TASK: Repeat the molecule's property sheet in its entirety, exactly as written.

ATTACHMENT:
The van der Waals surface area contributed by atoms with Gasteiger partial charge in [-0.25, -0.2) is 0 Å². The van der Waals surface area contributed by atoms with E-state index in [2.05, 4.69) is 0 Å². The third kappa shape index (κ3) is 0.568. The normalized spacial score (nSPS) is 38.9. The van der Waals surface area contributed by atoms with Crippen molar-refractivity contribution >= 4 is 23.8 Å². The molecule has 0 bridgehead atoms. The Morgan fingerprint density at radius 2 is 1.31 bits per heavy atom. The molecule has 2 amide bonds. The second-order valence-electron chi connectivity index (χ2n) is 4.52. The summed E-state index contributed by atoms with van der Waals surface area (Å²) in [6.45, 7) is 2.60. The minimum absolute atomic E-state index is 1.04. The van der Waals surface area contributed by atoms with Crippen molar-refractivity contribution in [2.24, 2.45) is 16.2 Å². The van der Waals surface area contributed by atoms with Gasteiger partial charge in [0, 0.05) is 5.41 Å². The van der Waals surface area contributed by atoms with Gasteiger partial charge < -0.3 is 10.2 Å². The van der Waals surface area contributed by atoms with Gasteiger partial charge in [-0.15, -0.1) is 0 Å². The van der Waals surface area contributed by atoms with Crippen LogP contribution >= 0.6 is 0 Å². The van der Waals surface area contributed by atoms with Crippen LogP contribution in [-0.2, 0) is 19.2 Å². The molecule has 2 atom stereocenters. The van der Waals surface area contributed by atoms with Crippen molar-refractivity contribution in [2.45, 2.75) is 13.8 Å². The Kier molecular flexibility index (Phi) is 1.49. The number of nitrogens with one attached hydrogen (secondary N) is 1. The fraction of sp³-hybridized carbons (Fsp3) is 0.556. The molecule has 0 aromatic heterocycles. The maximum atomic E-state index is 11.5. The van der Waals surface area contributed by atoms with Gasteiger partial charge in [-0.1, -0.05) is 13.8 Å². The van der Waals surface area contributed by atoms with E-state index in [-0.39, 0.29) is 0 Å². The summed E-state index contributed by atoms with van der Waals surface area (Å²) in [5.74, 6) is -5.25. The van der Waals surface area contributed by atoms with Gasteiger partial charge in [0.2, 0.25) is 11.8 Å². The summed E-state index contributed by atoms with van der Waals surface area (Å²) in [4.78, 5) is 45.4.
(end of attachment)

The van der Waals surface area contributed by atoms with Gasteiger partial charge in [-0.25, -0.2) is 0 Å². The van der Waals surface area contributed by atoms with E-state index in [2.05, 4.69) is 0 Å². The third kappa shape index (κ3) is 0.568. The normalized spacial score (nSPS) is 38.9. The van der Waals surface area contributed by atoms with Crippen molar-refractivity contribution >= 4 is 23.8 Å². The molecule has 0 bridgehead atoms. The Morgan fingerprint density at radius 2 is 1.31 bits per heavy atom. The molecule has 2 amide bonds. The second-order valence-electron chi connectivity index (χ2n) is 4.52. The summed E-state index contributed by atoms with van der Waals surface area (Å²) in [6.45, 7) is 2.60. The minimum absolute atomic E-state index is 1.04. The van der Waals surface area contributed by atoms with Crippen molar-refractivity contribution in [2.24, 2.45) is 16.2 Å². The van der Waals surface area contributed by atoms with Gasteiger partial charge in [0, 0.05) is 5.41 Å². The van der Waals surface area contributed by atoms with Gasteiger partial charge < -0.3 is 10.2 Å². The van der Waals surface area contributed by atoms with Gasteiger partial charge in [-0.15, -0.1) is 0 Å². The van der Waals surface area contributed by atoms with Crippen LogP contribution >= 0.6 is 0 Å². The van der Waals surface area contributed by atoms with Crippen LogP contribution in [-0.2, 0) is 19.2 Å². The molecule has 2 atom stereocenters. The van der Waals surface area contributed by atoms with Crippen molar-refractivity contribution in [2.45, 2.75) is 13.8 Å². The Kier molecular flexibility index (Phi) is 1.49. The number of nitrogens with one attached hydrogen (secondary N) is 1. The fraction of sp³-hybridized carbons (Fsp3) is 0.556. The molecule has 0 aromatic heterocycles. The maximum atomic E-state index is 11.5. The van der Waals surface area contributed by atoms with Gasteiger partial charge in [-0.1, -0.05) is 13.8 Å². The van der Waals surface area contributed by atoms with E-state index in [-0.39, 0.29) is 0 Å². The summed E-state index contributed by atoms with van der Waals surface area (Å²) in [5.74, 6) is -5.25. The van der Waals surface area contributed by atoms with Gasteiger partial charge in [0.2, 0.25) is 11.8 Å². The summed E-state index contributed by atoms with van der Waals surface area (Å²) in [4.78, 5) is 45.4.